My name is Thembelihle Dlamini-Ngcoya, shortened to “Lihle”. I was born and raised in a small community of Lamontville on 24 November 1974. I was my mother’s only child, but have 5 siblings from my father’s side. I am the eldest in my family. My home language is Zulu, but can also speak, read and write, English and Xhosa.
I discovered my HIV positive status in April 2002, when I was sick and diagnosed with extra-pulmonary TB. I then decided to have an HIV test and discovered that I am HIV positive. I then started TB treatment and joined a support group in McCords hospital. I then joined TAC late 2002, started a support group and a TAC branch in my community. Since then, I have been able to help many people in my community, who have been encouraged to go for VCT, tested positive and started ARV treatment. I also have been part of Siyayinqoba Beat it, a TV and outreach programme that teaches people about HIV and its management. I started ARV treatment (combivir and stocrine) in august 2003, when my CD4 count was 91. I then changed my regimen to combivir and nevirapine in 2004, because my fiance and I were planning to have children in future. My Cd4 count is now over 650 and my viral load has been undetectable since 2004.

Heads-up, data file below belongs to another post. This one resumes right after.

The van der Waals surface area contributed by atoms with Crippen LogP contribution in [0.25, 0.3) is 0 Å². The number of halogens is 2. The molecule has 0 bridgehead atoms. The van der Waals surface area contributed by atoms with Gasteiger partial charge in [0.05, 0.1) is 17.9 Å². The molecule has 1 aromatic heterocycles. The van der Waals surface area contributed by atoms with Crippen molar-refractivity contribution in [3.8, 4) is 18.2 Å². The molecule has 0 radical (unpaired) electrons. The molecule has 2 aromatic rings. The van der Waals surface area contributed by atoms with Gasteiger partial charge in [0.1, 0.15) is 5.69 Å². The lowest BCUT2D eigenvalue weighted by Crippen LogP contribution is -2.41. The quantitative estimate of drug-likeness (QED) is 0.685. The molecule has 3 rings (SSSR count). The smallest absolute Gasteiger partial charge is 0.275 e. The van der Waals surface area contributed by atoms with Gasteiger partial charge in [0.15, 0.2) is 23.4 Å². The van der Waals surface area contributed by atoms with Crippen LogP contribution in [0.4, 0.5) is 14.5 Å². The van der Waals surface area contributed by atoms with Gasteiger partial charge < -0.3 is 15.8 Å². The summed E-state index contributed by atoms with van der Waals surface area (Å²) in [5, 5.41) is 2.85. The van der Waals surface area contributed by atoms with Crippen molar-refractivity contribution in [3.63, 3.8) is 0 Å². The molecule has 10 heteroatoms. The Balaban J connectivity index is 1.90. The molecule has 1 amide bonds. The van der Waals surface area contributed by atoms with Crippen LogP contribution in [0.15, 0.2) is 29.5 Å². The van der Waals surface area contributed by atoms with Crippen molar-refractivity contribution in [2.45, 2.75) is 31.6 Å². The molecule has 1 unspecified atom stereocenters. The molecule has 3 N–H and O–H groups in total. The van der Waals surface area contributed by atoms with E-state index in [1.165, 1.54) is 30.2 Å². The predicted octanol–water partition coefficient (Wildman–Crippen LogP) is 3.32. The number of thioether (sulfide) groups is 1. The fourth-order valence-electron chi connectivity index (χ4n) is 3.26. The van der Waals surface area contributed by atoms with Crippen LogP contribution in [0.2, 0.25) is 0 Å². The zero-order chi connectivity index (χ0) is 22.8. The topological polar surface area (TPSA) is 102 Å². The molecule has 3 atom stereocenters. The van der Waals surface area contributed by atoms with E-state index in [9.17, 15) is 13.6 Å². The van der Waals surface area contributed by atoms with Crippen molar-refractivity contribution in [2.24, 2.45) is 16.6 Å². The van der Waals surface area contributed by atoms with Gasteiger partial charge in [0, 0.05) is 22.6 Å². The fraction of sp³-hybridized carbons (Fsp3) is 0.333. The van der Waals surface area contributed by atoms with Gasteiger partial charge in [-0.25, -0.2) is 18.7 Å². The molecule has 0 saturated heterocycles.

I became one of the first Treatment Literacy practitioners in TAC (2004), promoted to Trainer in 2005 and in 2006, I got employed as the Kwazulu-natal provincial Organiser since 2006. I enjoy spending quiet time at home, reading and watching TV. I also love to go shopping, especially when I want to pamper myself after a month of hard work.
I met my husband Mandla Ngcoya in 2004 and got married on 23 December 2006. We do not have any children yet, but plan to have them in future. “Lihle Dlamini” has somehow become my ‘brand’ and it’s very hard for me and others to adapt to the fact that I have to use my husband’s surname.
I have not faced any stigma or discrimination from any of my family members and community. In fact, my family and neighbours were very supportive when I was ill. The message that I would like to pass on is ” there is so much life after knowing your HIV status. Only you can set your limits, you just have to think positively and everything will fall into place”. Being HIV positive is not a death sentence and there is so much that can still happen in your life. Look at my life, I was not working when I was tested for HIV, but now am working and married. I have a car and a house, so what can stop you from achieving your goals?
“Think positively and live a positive life”.